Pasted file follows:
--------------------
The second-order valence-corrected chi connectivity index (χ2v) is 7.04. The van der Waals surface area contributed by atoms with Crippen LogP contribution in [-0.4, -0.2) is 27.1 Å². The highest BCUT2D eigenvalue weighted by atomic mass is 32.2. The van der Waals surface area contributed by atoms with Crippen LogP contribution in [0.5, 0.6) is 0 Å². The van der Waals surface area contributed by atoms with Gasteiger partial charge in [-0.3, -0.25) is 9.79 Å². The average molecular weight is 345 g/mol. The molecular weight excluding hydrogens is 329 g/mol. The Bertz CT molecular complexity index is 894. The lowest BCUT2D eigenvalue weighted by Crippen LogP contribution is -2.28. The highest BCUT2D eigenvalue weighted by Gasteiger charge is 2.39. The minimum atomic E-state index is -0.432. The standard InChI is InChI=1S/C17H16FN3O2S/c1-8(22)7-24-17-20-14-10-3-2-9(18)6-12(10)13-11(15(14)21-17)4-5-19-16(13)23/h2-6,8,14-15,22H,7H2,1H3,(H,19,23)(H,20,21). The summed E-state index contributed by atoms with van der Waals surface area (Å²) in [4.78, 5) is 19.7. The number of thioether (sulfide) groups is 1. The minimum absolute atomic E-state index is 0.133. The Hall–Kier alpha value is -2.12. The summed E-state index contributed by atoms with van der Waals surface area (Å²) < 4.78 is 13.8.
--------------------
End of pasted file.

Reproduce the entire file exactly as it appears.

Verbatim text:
The second-order valence-corrected chi connectivity index (χ2v) is 7.04. The van der Waals surface area contributed by atoms with Crippen LogP contribution in [-0.4, -0.2) is 27.1 Å². The highest BCUT2D eigenvalue weighted by atomic mass is 32.2. The van der Waals surface area contributed by atoms with Crippen LogP contribution in [0.5, 0.6) is 0 Å². The van der Waals surface area contributed by atoms with Gasteiger partial charge in [-0.3, -0.25) is 9.79 Å². The average molecular weight is 345 g/mol. The molecular weight excluding hydrogens is 329 g/mol. The Bertz CT molecular complexity index is 894. The lowest BCUT2D eigenvalue weighted by Crippen LogP contribution is -2.28. The highest BCUT2D eigenvalue weighted by Gasteiger charge is 2.39. The minimum atomic E-state index is -0.432. The standard InChI is InChI=1S/C17H16FN3O2S/c1-8(22)7-24-17-20-14-10-3-2-9(18)6-12(10)13-11(15(14)21-17)4-5-19-16(13)23/h2-6,8,14-15,22H,7H2,1H3,(H,19,23)(H,20,21). The summed E-state index contributed by atoms with van der Waals surface area (Å²) in [4.78, 5) is 19.7. The number of thioether (sulfide) groups is 1. The minimum absolute atomic E-state index is 0.133. The Hall–Kier alpha value is -2.12. The summed E-state index contributed by atoms with van der Waals surface area (Å²) < 4.78 is 13.8.